It’s sometimes hard to do the right thing. Even when you’re 100% sure the thing you’re doing is right.
A perfect example: realizing an employee is no longer a fit for your organization. You may be certain that letting them go is the right thing to do (for the business and, ultimately, for them as well). But—and this is especially true if you have history and really love them as a person—that doesn’t make it easy.
And here’s the thing. In business, especially as a leader, you’re rarely gifted the certainty of knowing 100% that you’re making the right decision.
Instead, you’re acting with incomplete information, operating under uncertain circumstances…and still called upon to make a choice, to move forward, to do something.
The lack of certainty is inevitable. It’s a feature, not a bug, of brave leadership.
So, how do you find the balance? What’s the tipping point between a brave choice and a foolish decision?
I like the concept of being “directionally accurate.”
A sports analogy: Businesses don’t rise and fall based on home runs. They grow based on a consistent pattern of hitting singles and doubles.
Every decision you make has the opportunity to create incremental progress. Which means you don’t need to be absolutely certain things will work out as you anticipate.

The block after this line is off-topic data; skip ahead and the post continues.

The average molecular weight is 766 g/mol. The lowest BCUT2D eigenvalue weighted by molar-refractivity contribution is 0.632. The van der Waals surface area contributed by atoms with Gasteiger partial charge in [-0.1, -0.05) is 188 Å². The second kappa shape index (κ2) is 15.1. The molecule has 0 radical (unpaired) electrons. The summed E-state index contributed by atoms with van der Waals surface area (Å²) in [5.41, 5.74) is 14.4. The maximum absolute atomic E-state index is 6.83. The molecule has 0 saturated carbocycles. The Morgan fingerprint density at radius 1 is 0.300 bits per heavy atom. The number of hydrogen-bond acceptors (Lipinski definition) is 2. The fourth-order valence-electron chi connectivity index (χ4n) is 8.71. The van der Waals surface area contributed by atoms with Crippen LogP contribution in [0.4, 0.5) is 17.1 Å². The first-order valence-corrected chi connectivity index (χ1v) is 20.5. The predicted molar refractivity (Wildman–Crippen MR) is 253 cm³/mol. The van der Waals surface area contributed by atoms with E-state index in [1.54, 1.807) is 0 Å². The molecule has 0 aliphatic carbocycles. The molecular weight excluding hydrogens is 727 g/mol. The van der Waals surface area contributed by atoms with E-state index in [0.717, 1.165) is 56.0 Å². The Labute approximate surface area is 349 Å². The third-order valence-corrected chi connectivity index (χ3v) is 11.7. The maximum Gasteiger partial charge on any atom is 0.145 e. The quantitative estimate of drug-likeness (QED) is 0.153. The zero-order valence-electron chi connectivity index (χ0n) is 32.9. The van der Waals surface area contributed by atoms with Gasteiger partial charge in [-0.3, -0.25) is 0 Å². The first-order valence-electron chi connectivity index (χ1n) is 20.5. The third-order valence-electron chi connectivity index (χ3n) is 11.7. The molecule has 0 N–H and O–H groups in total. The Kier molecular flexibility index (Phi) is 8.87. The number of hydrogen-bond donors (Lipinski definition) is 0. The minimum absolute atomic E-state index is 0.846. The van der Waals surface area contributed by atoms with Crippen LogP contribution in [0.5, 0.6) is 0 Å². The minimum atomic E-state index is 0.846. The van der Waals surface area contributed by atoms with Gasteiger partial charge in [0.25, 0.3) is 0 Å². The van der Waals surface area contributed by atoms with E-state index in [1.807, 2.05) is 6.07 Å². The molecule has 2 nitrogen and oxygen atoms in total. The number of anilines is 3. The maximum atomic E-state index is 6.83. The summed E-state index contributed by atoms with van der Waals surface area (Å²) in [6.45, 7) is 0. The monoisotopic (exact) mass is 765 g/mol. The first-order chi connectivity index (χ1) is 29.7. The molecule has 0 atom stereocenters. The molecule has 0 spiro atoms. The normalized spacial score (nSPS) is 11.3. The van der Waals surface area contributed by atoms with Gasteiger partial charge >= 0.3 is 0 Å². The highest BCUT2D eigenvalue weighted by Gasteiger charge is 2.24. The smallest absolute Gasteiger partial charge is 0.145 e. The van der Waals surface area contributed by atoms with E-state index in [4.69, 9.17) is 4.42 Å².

You do, however, need to feel relatively confident that you’re moving in the right direction. That your choices are directionally accurate toward where you want to go.
Another analogy: If you’ve ever driven a boat, you know that it’s not the same as driving a car. You point the prow in the general direction you want to go, and then spend the rest of your time calibrating and recalibrating to move toward your destination.
Sometimes you turn too far in the wrong direction. You always have the option to double back.
But what you can’t do is nothing at all. That leaves you stranded, stuck at the mercy of the waves and the wind. You lose your autonomy and have no ability to get where you want to go.
Bias toward action instead of stillness.
You don’t need perfect. You need good enough.
The concept of directionally accurate can help guide you. It helps you gather enough context to make a decision, then move on to what’s next.
It acknowledges that there is likely room for improvement once you get something on its feet.
There will be failures, if you choose to call them that. There will be misfires and course corrections. There will be a whole lot of learning, too.
And lest you think you’re the only one out on the water, never forget: you may be making the final decisions, but you never have to act alone. Find those people you trust: team members, advisors, peers. Let them help you lead the way.